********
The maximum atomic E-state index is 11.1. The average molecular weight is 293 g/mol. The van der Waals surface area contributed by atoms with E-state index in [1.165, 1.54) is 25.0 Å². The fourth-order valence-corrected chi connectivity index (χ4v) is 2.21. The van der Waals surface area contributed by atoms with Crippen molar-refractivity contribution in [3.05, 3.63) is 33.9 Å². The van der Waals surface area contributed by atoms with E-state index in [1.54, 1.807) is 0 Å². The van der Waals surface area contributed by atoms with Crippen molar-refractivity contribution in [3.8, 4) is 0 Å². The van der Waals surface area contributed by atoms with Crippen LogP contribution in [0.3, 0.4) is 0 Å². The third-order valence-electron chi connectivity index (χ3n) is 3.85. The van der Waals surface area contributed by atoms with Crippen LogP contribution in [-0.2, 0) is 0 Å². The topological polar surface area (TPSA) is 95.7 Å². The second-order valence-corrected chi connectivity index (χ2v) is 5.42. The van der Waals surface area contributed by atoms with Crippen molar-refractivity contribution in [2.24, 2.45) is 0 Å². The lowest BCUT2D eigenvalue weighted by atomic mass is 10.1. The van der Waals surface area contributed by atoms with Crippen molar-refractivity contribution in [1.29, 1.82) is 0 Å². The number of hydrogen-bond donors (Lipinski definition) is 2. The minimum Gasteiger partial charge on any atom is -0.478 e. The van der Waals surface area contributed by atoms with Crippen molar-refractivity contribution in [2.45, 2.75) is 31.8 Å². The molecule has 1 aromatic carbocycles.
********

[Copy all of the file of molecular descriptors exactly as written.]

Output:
The maximum atomic E-state index is 11.1. The average molecular weight is 293 g/mol. The van der Waals surface area contributed by atoms with E-state index in [1.165, 1.54) is 25.0 Å². The fourth-order valence-corrected chi connectivity index (χ4v) is 2.21. The van der Waals surface area contributed by atoms with Crippen molar-refractivity contribution in [3.05, 3.63) is 33.9 Å². The van der Waals surface area contributed by atoms with E-state index in [1.54, 1.807) is 0 Å². The van der Waals surface area contributed by atoms with Crippen molar-refractivity contribution in [3.8, 4) is 0 Å². The van der Waals surface area contributed by atoms with Crippen LogP contribution in [0.3, 0.4) is 0 Å². The third-order valence-electron chi connectivity index (χ3n) is 3.85. The van der Waals surface area contributed by atoms with Crippen LogP contribution in [-0.2, 0) is 0 Å². The topological polar surface area (TPSA) is 95.7 Å². The second-order valence-corrected chi connectivity index (χ2v) is 5.42. The van der Waals surface area contributed by atoms with Crippen molar-refractivity contribution in [2.24, 2.45) is 0 Å². The lowest BCUT2D eigenvalue weighted by atomic mass is 10.1. The van der Waals surface area contributed by atoms with Crippen molar-refractivity contribution in [1.29, 1.82) is 0 Å². The number of hydrogen-bond donors (Lipinski definition) is 2. The minimum Gasteiger partial charge on any atom is -0.478 e. The van der Waals surface area contributed by atoms with Crippen molar-refractivity contribution in [2.45, 2.75) is 31.8 Å². The molecule has 1 aromatic carbocycles.